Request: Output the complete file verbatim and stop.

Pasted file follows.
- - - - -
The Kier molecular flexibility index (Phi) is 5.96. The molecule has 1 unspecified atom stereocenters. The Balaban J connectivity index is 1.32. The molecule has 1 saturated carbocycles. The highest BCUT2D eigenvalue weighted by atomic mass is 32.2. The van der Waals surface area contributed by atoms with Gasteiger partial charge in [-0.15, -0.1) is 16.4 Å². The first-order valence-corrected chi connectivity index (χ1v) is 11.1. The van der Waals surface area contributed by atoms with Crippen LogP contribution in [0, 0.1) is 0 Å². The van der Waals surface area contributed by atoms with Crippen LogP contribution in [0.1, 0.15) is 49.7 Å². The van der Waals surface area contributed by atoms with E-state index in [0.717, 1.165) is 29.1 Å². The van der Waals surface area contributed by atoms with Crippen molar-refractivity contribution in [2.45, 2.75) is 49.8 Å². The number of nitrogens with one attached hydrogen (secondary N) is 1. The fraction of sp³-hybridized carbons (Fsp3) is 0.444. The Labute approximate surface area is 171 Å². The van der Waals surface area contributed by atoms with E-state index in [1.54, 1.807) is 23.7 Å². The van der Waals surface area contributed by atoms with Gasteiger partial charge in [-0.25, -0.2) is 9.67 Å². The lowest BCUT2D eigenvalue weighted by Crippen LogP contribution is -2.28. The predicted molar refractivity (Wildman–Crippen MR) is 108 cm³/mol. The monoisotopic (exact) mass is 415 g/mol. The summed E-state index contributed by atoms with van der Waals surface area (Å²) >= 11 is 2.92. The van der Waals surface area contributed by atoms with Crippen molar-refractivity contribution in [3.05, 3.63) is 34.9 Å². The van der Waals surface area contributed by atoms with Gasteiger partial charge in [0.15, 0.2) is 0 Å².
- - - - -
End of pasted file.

The Kier molecular flexibility index (Phi) is 5.96. The molecule has 1 unspecified atom stereocenters. The Balaban J connectivity index is 1.32. The molecule has 1 saturated carbocycles. The highest BCUT2D eigenvalue weighted by atomic mass is 32.2. The van der Waals surface area contributed by atoms with Gasteiger partial charge in [-0.15, -0.1) is 16.4 Å². The first-order valence-corrected chi connectivity index (χ1v) is 11.1. The van der Waals surface area contributed by atoms with Crippen LogP contribution in [0, 0.1) is 0 Å². The van der Waals surface area contributed by atoms with Crippen LogP contribution in [0.1, 0.15) is 49.7 Å². The van der Waals surface area contributed by atoms with E-state index in [0.717, 1.165) is 29.1 Å². The van der Waals surface area contributed by atoms with Crippen molar-refractivity contribution in [2.45, 2.75) is 49.8 Å². The number of nitrogens with one attached hydrogen (secondary N) is 1. The fraction of sp³-hybridized carbons (Fsp3) is 0.444. The Labute approximate surface area is 171 Å². The van der Waals surface area contributed by atoms with E-state index in [1.54, 1.807) is 23.7 Å². The van der Waals surface area contributed by atoms with Gasteiger partial charge in [-0.25, -0.2) is 9.67 Å². The lowest BCUT2D eigenvalue weighted by Crippen LogP contribution is -2.28. The predicted molar refractivity (Wildman–Crippen MR) is 108 cm³/mol. The monoisotopic (exact) mass is 415 g/mol. The summed E-state index contributed by atoms with van der Waals surface area (Å²) >= 11 is 2.92. The van der Waals surface area contributed by atoms with Crippen molar-refractivity contribution in [3.05, 3.63) is 34.9 Å². The van der Waals surface area contributed by atoms with Gasteiger partial charge in [0.15, 0.2) is 0 Å².